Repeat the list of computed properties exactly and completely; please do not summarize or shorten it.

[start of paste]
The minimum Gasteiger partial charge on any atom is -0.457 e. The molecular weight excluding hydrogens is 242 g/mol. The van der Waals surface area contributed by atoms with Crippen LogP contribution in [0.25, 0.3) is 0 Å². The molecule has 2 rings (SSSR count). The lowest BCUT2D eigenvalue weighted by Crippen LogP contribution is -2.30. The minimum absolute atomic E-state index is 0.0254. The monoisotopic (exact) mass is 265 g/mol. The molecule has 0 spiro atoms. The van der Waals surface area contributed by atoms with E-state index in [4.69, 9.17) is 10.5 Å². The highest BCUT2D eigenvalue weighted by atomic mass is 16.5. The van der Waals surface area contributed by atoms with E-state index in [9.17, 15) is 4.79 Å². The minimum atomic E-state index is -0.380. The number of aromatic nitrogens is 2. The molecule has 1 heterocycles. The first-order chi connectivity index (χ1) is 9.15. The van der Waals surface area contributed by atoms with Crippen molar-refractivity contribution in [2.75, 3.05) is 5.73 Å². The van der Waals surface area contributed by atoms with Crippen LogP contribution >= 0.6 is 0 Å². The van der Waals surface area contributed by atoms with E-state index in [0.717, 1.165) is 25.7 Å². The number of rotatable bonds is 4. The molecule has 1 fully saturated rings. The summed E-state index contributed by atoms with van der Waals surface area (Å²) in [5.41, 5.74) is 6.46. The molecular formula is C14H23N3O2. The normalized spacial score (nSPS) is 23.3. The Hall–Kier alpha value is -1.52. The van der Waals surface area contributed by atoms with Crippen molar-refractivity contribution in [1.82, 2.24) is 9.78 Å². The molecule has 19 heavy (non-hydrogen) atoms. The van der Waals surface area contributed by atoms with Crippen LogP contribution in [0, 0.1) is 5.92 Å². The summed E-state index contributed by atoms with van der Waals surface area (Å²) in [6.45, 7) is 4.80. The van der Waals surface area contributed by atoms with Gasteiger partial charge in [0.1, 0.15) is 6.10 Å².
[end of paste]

The minimum Gasteiger partial charge on any atom is -0.457 e. The molecular weight excluding hydrogens is 242 g/mol. The van der Waals surface area contributed by atoms with Crippen LogP contribution in [0.25, 0.3) is 0 Å². The molecule has 2 rings (SSSR count). The lowest BCUT2D eigenvalue weighted by Crippen LogP contribution is -2.30. The minimum absolute atomic E-state index is 0.0254. The monoisotopic (exact) mass is 265 g/mol. The molecule has 0 spiro atoms. The van der Waals surface area contributed by atoms with E-state index in [4.69, 9.17) is 10.5 Å². The highest BCUT2D eigenvalue weighted by atomic mass is 16.5. The van der Waals surface area contributed by atoms with E-state index in [9.17, 15) is 4.79 Å². The minimum atomic E-state index is -0.380. The number of aromatic nitrogens is 2. The molecule has 1 heterocycles. The first-order chi connectivity index (χ1) is 9.15. The van der Waals surface area contributed by atoms with Crippen molar-refractivity contribution in [2.75, 3.05) is 5.73 Å². The van der Waals surface area contributed by atoms with Crippen LogP contribution >= 0.6 is 0 Å². The van der Waals surface area contributed by atoms with E-state index in [0.717, 1.165) is 25.7 Å². The number of rotatable bonds is 4. The molecule has 1 fully saturated rings. The summed E-state index contributed by atoms with van der Waals surface area (Å²) in [5.41, 5.74) is 6.46. The molecular formula is C14H23N3O2. The normalized spacial score (nSPS) is 23.3. The Hall–Kier alpha value is -1.52. The van der Waals surface area contributed by atoms with Crippen molar-refractivity contribution in [1.82, 2.24) is 9.78 Å². The molecule has 19 heavy (non-hydrogen) atoms. The van der Waals surface area contributed by atoms with Crippen LogP contribution in [0, 0.1) is 5.92 Å². The summed E-state index contributed by atoms with van der Waals surface area (Å²) in [6.45, 7) is 4.80. The van der Waals surface area contributed by atoms with Gasteiger partial charge in [0.1, 0.15) is 6.10 Å².